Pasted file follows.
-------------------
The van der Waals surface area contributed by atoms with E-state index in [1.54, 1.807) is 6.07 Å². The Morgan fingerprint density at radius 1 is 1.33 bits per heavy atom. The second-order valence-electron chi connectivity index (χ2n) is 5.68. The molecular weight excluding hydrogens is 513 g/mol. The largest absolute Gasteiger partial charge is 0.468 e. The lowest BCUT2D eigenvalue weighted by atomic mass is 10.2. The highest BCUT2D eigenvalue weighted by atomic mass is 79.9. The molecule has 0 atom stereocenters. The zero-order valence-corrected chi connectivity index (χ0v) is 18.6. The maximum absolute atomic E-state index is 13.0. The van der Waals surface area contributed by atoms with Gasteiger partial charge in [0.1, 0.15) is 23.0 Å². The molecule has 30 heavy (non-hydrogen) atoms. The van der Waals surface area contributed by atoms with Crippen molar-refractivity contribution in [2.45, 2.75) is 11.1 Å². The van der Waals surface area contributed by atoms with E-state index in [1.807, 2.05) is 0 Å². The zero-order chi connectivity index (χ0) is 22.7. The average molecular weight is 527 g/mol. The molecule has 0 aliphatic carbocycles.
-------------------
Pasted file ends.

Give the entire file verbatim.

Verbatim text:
The van der Waals surface area contributed by atoms with E-state index in [1.54, 1.807) is 6.07 Å². The Morgan fingerprint density at radius 1 is 1.33 bits per heavy atom. The second-order valence-electron chi connectivity index (χ2n) is 5.68. The molecular weight excluding hydrogens is 513 g/mol. The largest absolute Gasteiger partial charge is 0.468 e. The lowest BCUT2D eigenvalue weighted by atomic mass is 10.2. The highest BCUT2D eigenvalue weighted by atomic mass is 79.9. The molecule has 0 atom stereocenters. The zero-order valence-corrected chi connectivity index (χ0v) is 18.6. The maximum absolute atomic E-state index is 13.0. The van der Waals surface area contributed by atoms with Gasteiger partial charge in [0.1, 0.15) is 23.0 Å². The molecule has 30 heavy (non-hydrogen) atoms. The van der Waals surface area contributed by atoms with Crippen molar-refractivity contribution in [2.45, 2.75) is 11.1 Å². The van der Waals surface area contributed by atoms with E-state index in [1.807, 2.05) is 0 Å². The zero-order chi connectivity index (χ0) is 22.7. The average molecular weight is 527 g/mol. The molecule has 0 aliphatic carbocycles.